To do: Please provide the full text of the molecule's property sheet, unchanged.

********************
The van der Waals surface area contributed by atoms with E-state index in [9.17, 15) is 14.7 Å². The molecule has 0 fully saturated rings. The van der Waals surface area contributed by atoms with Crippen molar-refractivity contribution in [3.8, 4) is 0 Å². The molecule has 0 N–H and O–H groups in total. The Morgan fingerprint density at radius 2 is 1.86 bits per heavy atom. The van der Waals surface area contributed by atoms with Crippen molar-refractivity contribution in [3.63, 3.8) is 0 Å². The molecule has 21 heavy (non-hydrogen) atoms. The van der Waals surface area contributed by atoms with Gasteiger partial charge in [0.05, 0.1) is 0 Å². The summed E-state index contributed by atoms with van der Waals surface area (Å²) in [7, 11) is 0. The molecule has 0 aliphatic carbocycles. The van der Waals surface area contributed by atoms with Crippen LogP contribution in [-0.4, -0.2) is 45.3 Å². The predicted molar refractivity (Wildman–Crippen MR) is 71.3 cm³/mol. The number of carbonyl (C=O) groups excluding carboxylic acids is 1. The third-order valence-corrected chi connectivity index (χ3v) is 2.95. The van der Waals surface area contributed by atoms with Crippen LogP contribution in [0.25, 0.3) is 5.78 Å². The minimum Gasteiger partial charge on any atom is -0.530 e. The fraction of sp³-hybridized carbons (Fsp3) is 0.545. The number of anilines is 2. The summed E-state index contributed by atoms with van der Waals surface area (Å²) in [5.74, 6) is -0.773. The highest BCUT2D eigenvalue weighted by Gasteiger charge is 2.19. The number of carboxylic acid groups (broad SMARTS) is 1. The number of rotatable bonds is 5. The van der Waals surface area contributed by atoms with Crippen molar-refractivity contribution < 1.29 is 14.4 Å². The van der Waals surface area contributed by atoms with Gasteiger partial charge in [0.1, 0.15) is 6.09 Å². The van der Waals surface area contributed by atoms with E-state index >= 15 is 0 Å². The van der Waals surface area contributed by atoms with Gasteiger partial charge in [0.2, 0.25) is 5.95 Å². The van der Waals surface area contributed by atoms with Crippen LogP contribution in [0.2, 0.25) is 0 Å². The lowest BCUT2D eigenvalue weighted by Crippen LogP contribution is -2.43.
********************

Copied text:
The van der Waals surface area contributed by atoms with E-state index in [9.17, 15) is 14.7 Å². The molecule has 0 fully saturated rings. The van der Waals surface area contributed by atoms with Crippen molar-refractivity contribution in [3.8, 4) is 0 Å². The molecule has 0 N–H and O–H groups in total. The Morgan fingerprint density at radius 2 is 1.86 bits per heavy atom. The van der Waals surface area contributed by atoms with Crippen molar-refractivity contribution in [3.63, 3.8) is 0 Å². The molecule has 21 heavy (non-hydrogen) atoms. The van der Waals surface area contributed by atoms with Gasteiger partial charge in [0.05, 0.1) is 0 Å². The summed E-state index contributed by atoms with van der Waals surface area (Å²) in [7, 11) is 0. The molecule has 0 aliphatic carbocycles. The van der Waals surface area contributed by atoms with Crippen LogP contribution in [-0.4, -0.2) is 45.3 Å². The predicted molar refractivity (Wildman–Crippen MR) is 71.3 cm³/mol. The number of carbonyl (C=O) groups excluding carboxylic acids is 1. The third-order valence-corrected chi connectivity index (χ3v) is 2.95. The van der Waals surface area contributed by atoms with Crippen LogP contribution in [0.25, 0.3) is 5.78 Å². The minimum Gasteiger partial charge on any atom is -0.530 e. The fraction of sp³-hybridized carbons (Fsp3) is 0.545. The number of anilines is 2. The summed E-state index contributed by atoms with van der Waals surface area (Å²) in [5.74, 6) is -0.773. The highest BCUT2D eigenvalue weighted by Gasteiger charge is 2.19. The number of carboxylic acid groups (broad SMARTS) is 1. The number of rotatable bonds is 5. The van der Waals surface area contributed by atoms with Crippen molar-refractivity contribution < 1.29 is 14.4 Å². The van der Waals surface area contributed by atoms with Gasteiger partial charge in [0.1, 0.15) is 6.09 Å². The van der Waals surface area contributed by atoms with E-state index >= 15 is 0 Å². The van der Waals surface area contributed by atoms with Gasteiger partial charge in [0.2, 0.25) is 5.95 Å². The van der Waals surface area contributed by atoms with Crippen LogP contribution in [0.2, 0.25) is 0 Å². The lowest BCUT2D eigenvalue weighted by Crippen LogP contribution is -2.43.